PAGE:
Discussion in 'Science Fiction & Fantasy' started by JoeZhang, Jul 20, 2013.
Man, Bale's Batman voice is perfect in that audition.
The voice doesn't seem as bad there. More of an intense whisper than an OTT growl. It definitely got worse.
If WB hadn't just approached Affleck like they did then he'd have to audition in Bale's costume.
From the Jimmy Fallon interview they went directly to him without even an audition.
Am I right in thinking that Bale is the only actor to play Batman in the movies (not counting the 1966 one) after an audition? I think Burton had Keaton in mind, while Shumacher seems to have offered the role to Kilmer and Clooney respectively after their predecessors quit or were fired. Affleck, as you say, was offered it, but Bale auditioned, along with a lot of young actors around that time.
Nolan's direction turned Bale's WONDERFUL acting in that test into a cancer-striken, word-eating hooligan.
I guess he does deserve all that directing cred people give him, because that seems fucking impossible.
EDIT: I misheard Nolan's attribution of Bale's two voices as "we" rather than "he", so I posted a petty, unfounded rant about him being a talent-less hack here. Despite it being funny, I regret doing so in err.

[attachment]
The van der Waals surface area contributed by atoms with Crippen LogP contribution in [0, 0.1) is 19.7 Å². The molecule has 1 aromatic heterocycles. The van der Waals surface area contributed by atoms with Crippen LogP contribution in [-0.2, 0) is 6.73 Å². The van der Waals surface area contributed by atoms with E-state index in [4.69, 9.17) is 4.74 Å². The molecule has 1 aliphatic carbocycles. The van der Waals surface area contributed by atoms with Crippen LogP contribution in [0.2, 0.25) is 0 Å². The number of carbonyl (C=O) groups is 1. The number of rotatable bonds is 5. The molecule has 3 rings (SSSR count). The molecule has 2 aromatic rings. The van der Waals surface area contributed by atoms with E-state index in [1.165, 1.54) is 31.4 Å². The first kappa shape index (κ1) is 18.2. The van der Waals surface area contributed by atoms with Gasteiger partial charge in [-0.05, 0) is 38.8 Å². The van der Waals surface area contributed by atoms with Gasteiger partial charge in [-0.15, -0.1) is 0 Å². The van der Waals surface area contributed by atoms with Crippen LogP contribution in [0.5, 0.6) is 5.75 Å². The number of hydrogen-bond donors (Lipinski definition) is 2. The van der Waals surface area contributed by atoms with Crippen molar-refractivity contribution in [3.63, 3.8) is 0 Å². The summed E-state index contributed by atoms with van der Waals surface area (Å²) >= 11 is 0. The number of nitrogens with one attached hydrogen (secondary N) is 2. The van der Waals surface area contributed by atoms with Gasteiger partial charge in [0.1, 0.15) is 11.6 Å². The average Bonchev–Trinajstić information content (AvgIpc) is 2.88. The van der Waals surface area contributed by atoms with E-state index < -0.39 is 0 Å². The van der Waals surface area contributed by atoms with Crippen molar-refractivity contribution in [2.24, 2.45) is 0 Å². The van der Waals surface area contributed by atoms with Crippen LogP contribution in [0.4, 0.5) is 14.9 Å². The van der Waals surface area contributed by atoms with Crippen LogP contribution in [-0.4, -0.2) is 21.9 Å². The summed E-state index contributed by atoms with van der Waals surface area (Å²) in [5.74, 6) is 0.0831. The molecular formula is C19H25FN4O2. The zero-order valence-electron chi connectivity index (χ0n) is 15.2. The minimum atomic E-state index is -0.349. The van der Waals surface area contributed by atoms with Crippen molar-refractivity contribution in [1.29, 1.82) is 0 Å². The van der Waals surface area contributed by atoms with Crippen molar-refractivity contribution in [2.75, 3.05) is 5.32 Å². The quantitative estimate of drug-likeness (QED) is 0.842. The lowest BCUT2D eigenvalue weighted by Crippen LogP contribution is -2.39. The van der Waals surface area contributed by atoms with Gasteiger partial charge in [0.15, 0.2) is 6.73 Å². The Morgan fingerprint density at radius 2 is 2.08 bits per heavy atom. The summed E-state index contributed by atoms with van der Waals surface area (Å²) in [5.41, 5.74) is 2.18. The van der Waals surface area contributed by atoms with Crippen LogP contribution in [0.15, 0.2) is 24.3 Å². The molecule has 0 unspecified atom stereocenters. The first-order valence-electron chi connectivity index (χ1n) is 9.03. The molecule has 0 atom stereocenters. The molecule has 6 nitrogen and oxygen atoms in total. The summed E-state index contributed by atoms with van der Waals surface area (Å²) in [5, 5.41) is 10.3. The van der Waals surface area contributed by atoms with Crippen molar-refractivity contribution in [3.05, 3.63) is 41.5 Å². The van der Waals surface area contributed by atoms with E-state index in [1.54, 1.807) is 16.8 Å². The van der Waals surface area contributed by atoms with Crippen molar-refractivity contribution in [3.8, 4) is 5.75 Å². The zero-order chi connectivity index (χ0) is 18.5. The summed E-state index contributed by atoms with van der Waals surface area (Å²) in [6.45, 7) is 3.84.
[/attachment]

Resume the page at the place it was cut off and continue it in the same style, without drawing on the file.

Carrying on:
Now back to blasting Nolan for things he's actually done, like the third act of TDK and TDKR as a whole. Oh, and managing to completely butt-fuck Bane because Tom Hardy got bored of being in horrible rom-coms and wanted to be in a train-wreck of a Nolan joint.
But you still do auditions in case it doesn't fit. Well, usually you do, to save a lot of money.
^ Oh yeah, I understand that. But it looks like Bale was the only one who had to compete with other actors to land the role.
Here is Cillian Murphy as Batman.
He auditioned for Bruce Wayne/Batman in Batman Begins. Nolan thought he wasn't right for Batman, but decided to offer him Scarecrow instead. Nolan made the right decision, but Murphy doesn't look half-bad in the suit.
If nothing else, that would have made for one very creepy Batman.
I am fairly certain Kilmer's suit was black. It was the lighting that made it look silvery, blue.
Cillian Murphy looks a lot like Val Kilmer. Its not just the mask. In it Bale does not look like him. Its the shape of his face and mouth.
So, the Gotham PD series, set between TDK and TDKR, that was announced some time ago turned out to be a non-starter. But it's now being reported that there may be another Gotham-set cop series, here set at the beginning of the career of its central character, one James Gordon. Now this could be interesting - if the Bat-embargo ever lets it take off.